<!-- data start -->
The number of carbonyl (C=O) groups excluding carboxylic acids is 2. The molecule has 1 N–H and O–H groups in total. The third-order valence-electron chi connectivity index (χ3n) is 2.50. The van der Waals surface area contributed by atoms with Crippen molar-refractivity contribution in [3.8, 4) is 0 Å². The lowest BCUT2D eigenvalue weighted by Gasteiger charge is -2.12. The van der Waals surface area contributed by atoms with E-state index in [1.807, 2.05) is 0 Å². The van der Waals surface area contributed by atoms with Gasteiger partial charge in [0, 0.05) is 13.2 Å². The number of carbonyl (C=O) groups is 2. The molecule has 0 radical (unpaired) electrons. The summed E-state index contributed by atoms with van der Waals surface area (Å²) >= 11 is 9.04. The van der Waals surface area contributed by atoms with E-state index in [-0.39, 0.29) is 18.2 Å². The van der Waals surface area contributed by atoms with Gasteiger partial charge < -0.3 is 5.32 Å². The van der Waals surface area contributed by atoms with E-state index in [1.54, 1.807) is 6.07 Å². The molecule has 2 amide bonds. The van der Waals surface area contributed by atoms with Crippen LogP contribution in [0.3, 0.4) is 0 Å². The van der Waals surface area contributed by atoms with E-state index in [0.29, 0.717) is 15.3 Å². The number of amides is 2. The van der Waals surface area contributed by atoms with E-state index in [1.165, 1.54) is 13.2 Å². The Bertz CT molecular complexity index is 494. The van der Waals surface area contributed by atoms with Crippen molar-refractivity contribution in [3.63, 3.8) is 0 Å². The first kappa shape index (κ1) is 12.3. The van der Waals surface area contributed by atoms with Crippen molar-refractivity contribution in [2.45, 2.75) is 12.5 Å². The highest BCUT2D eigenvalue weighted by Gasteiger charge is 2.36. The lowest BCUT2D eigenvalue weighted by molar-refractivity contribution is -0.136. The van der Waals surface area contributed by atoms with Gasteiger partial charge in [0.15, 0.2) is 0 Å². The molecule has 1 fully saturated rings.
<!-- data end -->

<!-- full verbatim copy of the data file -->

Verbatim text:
The number of carbonyl (C=O) groups excluding carboxylic acids is 2. The molecule has 1 N–H and O–H groups in total. The third-order valence-electron chi connectivity index (χ3n) is 2.50. The van der Waals surface area contributed by atoms with Crippen molar-refractivity contribution in [3.8, 4) is 0 Å². The lowest BCUT2D eigenvalue weighted by Gasteiger charge is -2.12. The van der Waals surface area contributed by atoms with E-state index in [1.807, 2.05) is 0 Å². The van der Waals surface area contributed by atoms with Gasteiger partial charge in [0, 0.05) is 13.2 Å². The number of carbonyl (C=O) groups is 2. The molecule has 0 radical (unpaired) electrons. The summed E-state index contributed by atoms with van der Waals surface area (Å²) >= 11 is 9.04. The van der Waals surface area contributed by atoms with E-state index in [-0.39, 0.29) is 18.2 Å². The van der Waals surface area contributed by atoms with Gasteiger partial charge < -0.3 is 5.32 Å². The van der Waals surface area contributed by atoms with E-state index in [1.54, 1.807) is 6.07 Å². The molecule has 2 amide bonds. The van der Waals surface area contributed by atoms with Crippen LogP contribution in [0.3, 0.4) is 0 Å². The van der Waals surface area contributed by atoms with E-state index in [0.29, 0.717) is 15.3 Å². The number of amides is 2. The van der Waals surface area contributed by atoms with E-state index in [1.165, 1.54) is 13.2 Å². The Bertz CT molecular complexity index is 494. The van der Waals surface area contributed by atoms with Crippen molar-refractivity contribution in [3.63, 3.8) is 0 Å². The first kappa shape index (κ1) is 12.3. The van der Waals surface area contributed by atoms with Crippen molar-refractivity contribution in [2.45, 2.75) is 12.5 Å². The highest BCUT2D eigenvalue weighted by Gasteiger charge is 2.36. The lowest BCUT2D eigenvalue weighted by molar-refractivity contribution is -0.136. The van der Waals surface area contributed by atoms with Gasteiger partial charge in [0.15, 0.2) is 0 Å². The molecule has 1 fully saturated rings.